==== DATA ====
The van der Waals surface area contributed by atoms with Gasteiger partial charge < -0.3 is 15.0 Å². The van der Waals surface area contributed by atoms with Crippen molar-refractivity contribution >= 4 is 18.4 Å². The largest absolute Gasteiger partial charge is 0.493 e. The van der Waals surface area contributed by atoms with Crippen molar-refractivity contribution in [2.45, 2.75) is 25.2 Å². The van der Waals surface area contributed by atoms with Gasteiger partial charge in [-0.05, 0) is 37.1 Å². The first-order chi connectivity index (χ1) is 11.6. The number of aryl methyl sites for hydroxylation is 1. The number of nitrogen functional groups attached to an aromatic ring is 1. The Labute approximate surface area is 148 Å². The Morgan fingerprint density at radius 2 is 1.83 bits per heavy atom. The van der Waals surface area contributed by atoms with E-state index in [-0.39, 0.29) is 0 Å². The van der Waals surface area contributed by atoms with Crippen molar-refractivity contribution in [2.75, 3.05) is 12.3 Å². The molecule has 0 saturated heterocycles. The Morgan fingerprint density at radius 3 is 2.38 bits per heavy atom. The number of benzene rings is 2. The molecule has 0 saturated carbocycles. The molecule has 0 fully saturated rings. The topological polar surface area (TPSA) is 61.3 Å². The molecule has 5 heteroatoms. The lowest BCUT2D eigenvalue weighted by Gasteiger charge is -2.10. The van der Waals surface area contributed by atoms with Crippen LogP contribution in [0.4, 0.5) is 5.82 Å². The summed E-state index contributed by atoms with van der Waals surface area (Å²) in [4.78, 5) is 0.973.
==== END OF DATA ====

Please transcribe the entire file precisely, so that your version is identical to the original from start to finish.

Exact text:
The van der Waals surface area contributed by atoms with Gasteiger partial charge < -0.3 is 15.0 Å². The van der Waals surface area contributed by atoms with Crippen molar-refractivity contribution >= 4 is 18.4 Å². The largest absolute Gasteiger partial charge is 0.493 e. The van der Waals surface area contributed by atoms with Crippen molar-refractivity contribution in [2.45, 2.75) is 25.2 Å². The van der Waals surface area contributed by atoms with Gasteiger partial charge in [-0.05, 0) is 37.1 Å². The first-order chi connectivity index (χ1) is 11.6. The number of aryl methyl sites for hydroxylation is 1. The number of nitrogen functional groups attached to an aromatic ring is 1. The Labute approximate surface area is 148 Å². The Morgan fingerprint density at radius 2 is 1.83 bits per heavy atom. The van der Waals surface area contributed by atoms with E-state index in [-0.39, 0.29) is 0 Å². The van der Waals surface area contributed by atoms with Crippen molar-refractivity contribution in [2.75, 3.05) is 12.3 Å². The molecule has 0 saturated heterocycles. The Morgan fingerprint density at radius 3 is 2.38 bits per heavy atom. The number of benzene rings is 2. The molecule has 0 saturated carbocycles. The molecule has 0 fully saturated rings. The topological polar surface area (TPSA) is 61.3 Å². The molecule has 5 heteroatoms. The lowest BCUT2D eigenvalue weighted by Gasteiger charge is -2.10. The van der Waals surface area contributed by atoms with Crippen LogP contribution in [0.4, 0.5) is 5.82 Å². The summed E-state index contributed by atoms with van der Waals surface area (Å²) in [4.78, 5) is 0.973.